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Design, Construction, and Qualification of an Open Loop Wind Tunnel Facility to Quantify Enhanced Heat Transfer/Pumping Power Performance in Isothermal Rectangular-Cross Section Passages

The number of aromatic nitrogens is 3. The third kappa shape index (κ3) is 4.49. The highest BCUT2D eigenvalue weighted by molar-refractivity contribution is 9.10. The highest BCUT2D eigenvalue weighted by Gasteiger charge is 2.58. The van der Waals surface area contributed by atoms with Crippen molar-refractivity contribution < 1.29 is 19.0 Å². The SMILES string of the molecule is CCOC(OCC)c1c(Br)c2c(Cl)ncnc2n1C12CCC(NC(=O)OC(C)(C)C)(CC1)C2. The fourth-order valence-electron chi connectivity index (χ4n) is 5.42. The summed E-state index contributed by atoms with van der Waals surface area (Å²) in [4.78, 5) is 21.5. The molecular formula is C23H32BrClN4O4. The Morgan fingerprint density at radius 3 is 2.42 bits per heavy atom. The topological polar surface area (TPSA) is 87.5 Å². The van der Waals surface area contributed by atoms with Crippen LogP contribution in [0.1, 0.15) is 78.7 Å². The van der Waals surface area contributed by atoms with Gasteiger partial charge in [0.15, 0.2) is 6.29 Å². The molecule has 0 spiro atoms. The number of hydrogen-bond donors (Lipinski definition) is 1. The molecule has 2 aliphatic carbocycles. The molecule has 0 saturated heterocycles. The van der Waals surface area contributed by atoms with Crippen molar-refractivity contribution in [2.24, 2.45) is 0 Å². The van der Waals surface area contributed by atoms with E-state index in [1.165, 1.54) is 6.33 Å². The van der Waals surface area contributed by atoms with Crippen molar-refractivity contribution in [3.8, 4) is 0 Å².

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Hydrocarbon-fueled and nuclear power plants are generally located near rivers, lakes or oceans so that water may be used to condense the turbine cycle working fluid. Since geothermal power plants must be located near their thermal source, air must be used to condense the working fluid when sufficient water is unavailable. Air is less suited for cooling condensers than water. As a result air-cooled condensers require large air-side surface areas and/or large power-consuming blowers, which increase capital costs and reduce plant net output. Experimental and computational research shows that forming grooves in the surfaces of heat transfer passages triggers unsteady flows that, under certain circumstances, increase passage heat transfer for a given fan power compared to flat-walled channels. The overall objective of this research program is to determine if grooved passages can be used to reduce the size and/or fan power consumption of air-cooled condensers used in geothermal power plants. This technology may also be useful for reducing the water consumption of other power plants. The objective of the current thesis work is to develop an experimental method to assess the heat transfer and pumping power performance of rectangular cross-section passages for a variety of wall surface topographies. This includes characterizing the developing region of the passage (near its entrance) for a range of air flow rates (and Reynolds numbers). In this thesis, this method is qualified by comparing flat passage measured data against analytical and simulation results. An open-loop facility was constructed that draws laboratory air (at roughly 22°C) through, sequentially, an inlet nozzle, a 1.02 m long, 0.85 cm tall and 23.2 cm wide test section, a flow straightener/exit plenum, round ducting, a flow rate measurement nozzle, and finally the suction end of a variable speed blower. The upper and lower test section surfaces consist of aluminum blocks that are separated from each other by insulation. Each block has a thermocouple on its inner surface (exposed to the air flow) and a heater bonded to its outer surface. A proportional/integral routine is used to control the fraction of time each heater is powered on, so that the measured block temperature reaches a desired value. The resulting time-averaged heater power (minus losses) is used to determine the heat flux versus location to maintain the heated wall at a desired temperature level. Measurements are performed for wall temperatures between 40 and 70°C, and air flow Reynolds numbers of Re = 800 to 1600. The taps in the passage side walls are connected via a scanning valve to a pressure transducer to measure the pressure versus location in the channel. Two-dimensional steady computational fluid dynamics simulations were performed to predict the pressure drop and heat transfer behavior for the same entrance conditions and air property temperature dependence as the experiment. The pressure measurements were in good agreement with simulations. The time-average energy input to the heaters from the experiment increased linearly with the temperature difference between the walls and inlet air. However, heat losses to the surrounds were between 10 and 30% of the input to the heaters for, respectively, the highest and lowest Reynolds numbers. If this heat loss is assumed to be equally distributed to each heater, then the measured heat flux to the air is in good agreement with the numerical simulations. However, future work experimental designs must better quantify the local variation of heat losses. Once the measurement system is qualified based on comparison to flat passage results, it can be used with confidence to assess the heat transfer performance of grooved or other enhanced passage configurations.